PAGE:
Can VPN Change IP Address? How to Change IP With/Without VPN

Switch your server IPs anytime you require with a proficient VPN

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Key notes

  • VPNs can help you tackle a lot of challenges regarding your online privacy and the security of your connection, but do you know how it works?
  • Your VPN is able to change your IP address, but can also modify your DNS and apparent location.
  • Performing this operation, it will appear that you're in a whole different region than you actually are. 
  • In order to learn more about how to change your IP address in a few clicks, follow our guide. 
How to Change Your IP Address with a VPN

There’s a lot of misconception floating around when it comes to VPNs. Some people think that VPNs are used to spy on them, when in fact they do the opposite (keep spies at bay).

Some others strongly believe that VPNs can slow down their Internet speed. While that’s not entirely untrue, a VPN can help you achieve faster Internet speed, especially if you have an abusive ISP that throttles your bandwidth.

All in all, people just assume facts without actually knowing how a VPN works.

How does a VPN work?

A VPN takes your traffic and routes it through its own infrastructure. Let’s say you’re using a VPN on your desktop computer. Thus, the access point, in this case, is the VPN client.

You make a request to an online service (website, online game, mail server), which the VPN client retrieves and encrypts, pushing it forward through a secure, encrypted tunnel.

The request travels through the tunnel and reaches the VPN server, which decrypts it, and pushes it further to its destination. The service then generates a response and sends it back.

The response reaches the VPN server, gets decrypted, goes through the secure tunnel, reaches the client where it gets encrypted once again, and finally, it reaches you.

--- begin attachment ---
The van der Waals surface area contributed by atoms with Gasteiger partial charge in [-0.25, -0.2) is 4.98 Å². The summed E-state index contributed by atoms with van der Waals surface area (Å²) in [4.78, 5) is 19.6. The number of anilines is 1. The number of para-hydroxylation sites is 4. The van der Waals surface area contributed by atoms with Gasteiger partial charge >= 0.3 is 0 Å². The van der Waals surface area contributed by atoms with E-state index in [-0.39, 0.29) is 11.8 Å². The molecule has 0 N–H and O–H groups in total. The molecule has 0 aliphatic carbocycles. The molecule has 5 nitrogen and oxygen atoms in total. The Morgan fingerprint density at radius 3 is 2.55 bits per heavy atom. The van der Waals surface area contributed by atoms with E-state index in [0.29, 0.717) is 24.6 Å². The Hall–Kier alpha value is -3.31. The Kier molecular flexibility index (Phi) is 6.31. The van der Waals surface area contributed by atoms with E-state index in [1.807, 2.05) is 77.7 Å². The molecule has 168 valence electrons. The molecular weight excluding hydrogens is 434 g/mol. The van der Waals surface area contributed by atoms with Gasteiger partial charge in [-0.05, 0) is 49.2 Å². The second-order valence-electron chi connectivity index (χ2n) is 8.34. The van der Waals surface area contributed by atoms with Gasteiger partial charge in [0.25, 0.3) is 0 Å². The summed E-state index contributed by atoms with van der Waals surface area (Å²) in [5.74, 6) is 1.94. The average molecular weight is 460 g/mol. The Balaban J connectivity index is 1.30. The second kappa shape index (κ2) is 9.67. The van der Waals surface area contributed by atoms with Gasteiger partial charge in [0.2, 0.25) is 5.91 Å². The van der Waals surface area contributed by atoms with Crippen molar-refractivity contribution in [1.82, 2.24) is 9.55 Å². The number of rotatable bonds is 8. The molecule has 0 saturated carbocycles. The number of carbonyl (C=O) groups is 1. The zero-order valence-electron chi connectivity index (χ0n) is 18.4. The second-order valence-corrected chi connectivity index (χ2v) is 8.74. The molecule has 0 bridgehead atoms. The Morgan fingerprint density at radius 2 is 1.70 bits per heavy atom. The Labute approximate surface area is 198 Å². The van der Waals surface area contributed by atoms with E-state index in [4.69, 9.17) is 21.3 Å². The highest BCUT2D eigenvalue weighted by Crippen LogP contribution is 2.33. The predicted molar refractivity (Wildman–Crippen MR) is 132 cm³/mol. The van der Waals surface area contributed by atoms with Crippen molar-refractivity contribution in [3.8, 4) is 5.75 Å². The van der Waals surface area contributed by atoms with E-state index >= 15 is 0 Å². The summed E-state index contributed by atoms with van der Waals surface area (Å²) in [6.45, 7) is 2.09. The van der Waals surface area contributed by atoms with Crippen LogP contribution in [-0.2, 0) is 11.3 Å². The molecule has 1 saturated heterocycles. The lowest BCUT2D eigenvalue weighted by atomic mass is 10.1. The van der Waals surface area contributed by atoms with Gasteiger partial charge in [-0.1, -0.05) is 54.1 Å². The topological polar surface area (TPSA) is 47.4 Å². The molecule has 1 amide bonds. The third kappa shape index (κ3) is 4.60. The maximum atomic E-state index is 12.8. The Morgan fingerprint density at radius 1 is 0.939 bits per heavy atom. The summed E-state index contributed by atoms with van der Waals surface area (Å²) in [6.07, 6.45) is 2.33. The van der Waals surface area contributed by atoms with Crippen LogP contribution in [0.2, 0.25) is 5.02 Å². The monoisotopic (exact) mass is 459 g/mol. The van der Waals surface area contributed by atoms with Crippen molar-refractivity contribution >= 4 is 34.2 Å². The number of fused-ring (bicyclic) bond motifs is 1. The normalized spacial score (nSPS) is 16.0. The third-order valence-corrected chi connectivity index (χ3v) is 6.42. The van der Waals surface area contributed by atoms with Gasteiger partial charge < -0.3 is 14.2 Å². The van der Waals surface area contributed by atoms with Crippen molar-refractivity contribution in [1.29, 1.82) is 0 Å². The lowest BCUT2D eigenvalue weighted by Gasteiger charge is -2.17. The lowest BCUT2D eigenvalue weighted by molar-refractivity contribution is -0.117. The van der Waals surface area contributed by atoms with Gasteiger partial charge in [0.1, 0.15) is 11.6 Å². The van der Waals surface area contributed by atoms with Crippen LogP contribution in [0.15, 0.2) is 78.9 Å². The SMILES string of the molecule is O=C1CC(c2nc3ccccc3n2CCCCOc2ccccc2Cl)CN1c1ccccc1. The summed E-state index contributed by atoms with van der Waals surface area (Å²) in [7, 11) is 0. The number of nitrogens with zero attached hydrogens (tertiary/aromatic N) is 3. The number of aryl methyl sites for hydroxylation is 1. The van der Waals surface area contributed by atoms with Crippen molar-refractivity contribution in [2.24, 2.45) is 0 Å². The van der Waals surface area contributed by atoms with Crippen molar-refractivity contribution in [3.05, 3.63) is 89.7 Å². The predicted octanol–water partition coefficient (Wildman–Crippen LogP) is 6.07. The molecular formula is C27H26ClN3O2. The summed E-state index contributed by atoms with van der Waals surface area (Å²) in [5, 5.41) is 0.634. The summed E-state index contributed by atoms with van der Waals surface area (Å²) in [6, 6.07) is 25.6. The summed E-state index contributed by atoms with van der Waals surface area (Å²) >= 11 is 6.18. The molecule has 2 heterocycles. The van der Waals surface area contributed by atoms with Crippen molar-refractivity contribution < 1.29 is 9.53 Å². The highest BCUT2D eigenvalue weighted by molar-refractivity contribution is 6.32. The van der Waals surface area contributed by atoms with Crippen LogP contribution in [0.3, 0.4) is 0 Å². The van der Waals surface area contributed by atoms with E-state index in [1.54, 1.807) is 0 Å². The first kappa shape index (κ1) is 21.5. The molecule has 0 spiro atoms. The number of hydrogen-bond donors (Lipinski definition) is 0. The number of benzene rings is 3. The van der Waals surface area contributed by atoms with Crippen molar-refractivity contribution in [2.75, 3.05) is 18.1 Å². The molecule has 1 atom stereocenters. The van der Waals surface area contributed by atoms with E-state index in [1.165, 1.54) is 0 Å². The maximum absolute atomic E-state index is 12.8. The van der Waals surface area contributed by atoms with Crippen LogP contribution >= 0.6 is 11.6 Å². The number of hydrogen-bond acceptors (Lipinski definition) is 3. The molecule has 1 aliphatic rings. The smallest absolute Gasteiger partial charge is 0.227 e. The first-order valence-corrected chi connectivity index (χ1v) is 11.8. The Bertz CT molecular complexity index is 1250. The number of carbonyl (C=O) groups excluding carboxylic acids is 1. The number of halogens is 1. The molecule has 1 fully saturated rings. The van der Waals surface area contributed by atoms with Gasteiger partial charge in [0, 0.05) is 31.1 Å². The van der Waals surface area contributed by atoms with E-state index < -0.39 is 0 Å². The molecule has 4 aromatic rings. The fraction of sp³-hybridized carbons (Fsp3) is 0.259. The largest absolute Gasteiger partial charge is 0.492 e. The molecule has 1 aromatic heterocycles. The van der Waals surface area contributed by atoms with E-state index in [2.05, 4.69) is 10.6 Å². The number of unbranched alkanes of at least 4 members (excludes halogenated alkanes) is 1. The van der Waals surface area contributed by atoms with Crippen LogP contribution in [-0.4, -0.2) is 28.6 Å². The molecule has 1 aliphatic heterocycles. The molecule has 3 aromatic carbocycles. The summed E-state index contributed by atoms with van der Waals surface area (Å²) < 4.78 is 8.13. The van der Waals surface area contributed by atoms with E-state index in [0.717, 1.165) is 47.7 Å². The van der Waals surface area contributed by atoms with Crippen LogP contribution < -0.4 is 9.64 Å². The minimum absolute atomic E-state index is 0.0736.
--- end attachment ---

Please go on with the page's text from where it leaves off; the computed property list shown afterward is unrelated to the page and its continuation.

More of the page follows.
Throughout the connection, your data stays encrypted. The only two points where it’s not subject to encryption are your PC and the destination service.

And since your ISP can’t access either of those directly (hopefully), it can’t see what you’re doing.

VPN encrypts your traffic

Your default, a public Internet connection is visible to your ISP most of the time. That means that your ISP knows everything you do online: which website you visit, which files you download, which movie you just saw, and you get the picture.

But there are some things that your ISP can’t see. This includes emails, and generally everything you post on HTTPS-encrypted websites.

So, your ISP can still see that you’ve visited an HTTPS website, but can’t grab your username, password, or messages you’ve posted there.

Therefore, your ISP doesn’t get to see encrypted data, we’ve established that.

What a VPN does is take your regular, visible traffic and encrypt it, turning it invisible to ISPs. Thus, as long as your VPN doesn’t leak any encrypted data, your ISP can no longer see what you’re doing.

Can VPN change your IP address?

While you’re connected to a VPN server, your online identity changes. Every online entity you interact with will think that the originating point of your requests is the VPN server.